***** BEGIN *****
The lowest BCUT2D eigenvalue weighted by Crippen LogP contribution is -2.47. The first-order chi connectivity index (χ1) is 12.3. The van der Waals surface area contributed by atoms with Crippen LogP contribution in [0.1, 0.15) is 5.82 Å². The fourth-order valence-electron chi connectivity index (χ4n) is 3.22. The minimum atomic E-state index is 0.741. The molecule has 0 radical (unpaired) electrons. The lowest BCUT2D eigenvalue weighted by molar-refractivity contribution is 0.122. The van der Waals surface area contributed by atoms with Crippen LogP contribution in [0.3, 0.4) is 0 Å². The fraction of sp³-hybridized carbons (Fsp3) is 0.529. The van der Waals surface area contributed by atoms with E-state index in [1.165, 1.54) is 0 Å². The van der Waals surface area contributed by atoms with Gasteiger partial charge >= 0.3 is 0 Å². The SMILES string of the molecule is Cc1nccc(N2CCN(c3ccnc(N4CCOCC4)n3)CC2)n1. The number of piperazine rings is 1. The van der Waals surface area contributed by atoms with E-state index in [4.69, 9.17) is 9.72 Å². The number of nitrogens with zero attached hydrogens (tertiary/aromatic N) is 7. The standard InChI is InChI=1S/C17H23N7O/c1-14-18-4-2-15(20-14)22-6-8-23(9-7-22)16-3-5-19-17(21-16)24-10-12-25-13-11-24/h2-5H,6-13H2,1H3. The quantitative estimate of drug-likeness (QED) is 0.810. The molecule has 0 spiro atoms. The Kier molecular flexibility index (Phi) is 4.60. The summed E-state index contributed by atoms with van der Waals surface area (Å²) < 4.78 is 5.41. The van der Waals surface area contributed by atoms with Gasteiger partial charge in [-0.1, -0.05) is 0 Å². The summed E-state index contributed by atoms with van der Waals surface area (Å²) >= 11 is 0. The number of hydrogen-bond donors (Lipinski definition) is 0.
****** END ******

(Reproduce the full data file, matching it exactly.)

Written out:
The lowest BCUT2D eigenvalue weighted by Crippen LogP contribution is -2.47. The first-order chi connectivity index (χ1) is 12.3. The van der Waals surface area contributed by atoms with Crippen LogP contribution in [0.1, 0.15) is 5.82 Å². The fourth-order valence-electron chi connectivity index (χ4n) is 3.22. The minimum atomic E-state index is 0.741. The molecule has 0 radical (unpaired) electrons. The lowest BCUT2D eigenvalue weighted by molar-refractivity contribution is 0.122. The van der Waals surface area contributed by atoms with Crippen LogP contribution in [0.3, 0.4) is 0 Å². The fraction of sp³-hybridized carbons (Fsp3) is 0.529. The van der Waals surface area contributed by atoms with E-state index in [1.165, 1.54) is 0 Å². The van der Waals surface area contributed by atoms with Gasteiger partial charge >= 0.3 is 0 Å². The SMILES string of the molecule is Cc1nccc(N2CCN(c3ccnc(N4CCOCC4)n3)CC2)n1. The number of piperazine rings is 1. The van der Waals surface area contributed by atoms with E-state index in [4.69, 9.17) is 9.72 Å². The number of nitrogens with zero attached hydrogens (tertiary/aromatic N) is 7. The standard InChI is InChI=1S/C17H23N7O/c1-14-18-4-2-15(20-14)22-6-8-23(9-7-22)16-3-5-19-17(21-16)24-10-12-25-13-11-24/h2-5H,6-13H2,1H3. The quantitative estimate of drug-likeness (QED) is 0.810. The molecule has 0 spiro atoms. The Kier molecular flexibility index (Phi) is 4.60. The summed E-state index contributed by atoms with van der Waals surface area (Å²) < 4.78 is 5.41. The van der Waals surface area contributed by atoms with Gasteiger partial charge in [-0.1, -0.05) is 0 Å². The summed E-state index contributed by atoms with van der Waals surface area (Å²) >= 11 is 0. The number of hydrogen-bond donors (Lipinski definition) is 0.